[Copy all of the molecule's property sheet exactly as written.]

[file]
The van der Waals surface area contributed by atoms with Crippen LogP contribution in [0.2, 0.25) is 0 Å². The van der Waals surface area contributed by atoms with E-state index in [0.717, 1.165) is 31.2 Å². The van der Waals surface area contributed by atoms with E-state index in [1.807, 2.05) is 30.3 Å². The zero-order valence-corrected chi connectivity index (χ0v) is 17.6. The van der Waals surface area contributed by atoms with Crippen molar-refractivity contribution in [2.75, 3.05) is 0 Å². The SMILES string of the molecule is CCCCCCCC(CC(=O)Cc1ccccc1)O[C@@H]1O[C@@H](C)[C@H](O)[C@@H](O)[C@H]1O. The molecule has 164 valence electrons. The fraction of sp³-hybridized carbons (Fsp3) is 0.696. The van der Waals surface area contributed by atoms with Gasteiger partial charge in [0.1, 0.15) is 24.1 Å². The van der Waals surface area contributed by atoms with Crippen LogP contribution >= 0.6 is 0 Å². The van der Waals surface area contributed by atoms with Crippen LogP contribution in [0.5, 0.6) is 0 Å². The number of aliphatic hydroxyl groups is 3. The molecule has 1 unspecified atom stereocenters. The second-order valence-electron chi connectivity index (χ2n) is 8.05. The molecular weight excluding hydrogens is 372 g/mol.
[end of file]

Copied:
The van der Waals surface area contributed by atoms with Crippen LogP contribution in [0.2, 0.25) is 0 Å². The van der Waals surface area contributed by atoms with E-state index in [0.717, 1.165) is 31.2 Å². The van der Waals surface area contributed by atoms with E-state index in [1.807, 2.05) is 30.3 Å². The zero-order valence-corrected chi connectivity index (χ0v) is 17.6. The van der Waals surface area contributed by atoms with Crippen molar-refractivity contribution in [2.75, 3.05) is 0 Å². The SMILES string of the molecule is CCCCCCCC(CC(=O)Cc1ccccc1)O[C@@H]1O[C@@H](C)[C@H](O)[C@@H](O)[C@H]1O. The molecule has 164 valence electrons. The fraction of sp³-hybridized carbons (Fsp3) is 0.696. The van der Waals surface area contributed by atoms with Gasteiger partial charge in [0.1, 0.15) is 24.1 Å². The van der Waals surface area contributed by atoms with Crippen LogP contribution >= 0.6 is 0 Å². The van der Waals surface area contributed by atoms with Crippen LogP contribution in [0.5, 0.6) is 0 Å². The number of aliphatic hydroxyl groups is 3. The molecule has 1 unspecified atom stereocenters. The second-order valence-electron chi connectivity index (χ2n) is 8.05. The molecular weight excluding hydrogens is 372 g/mol.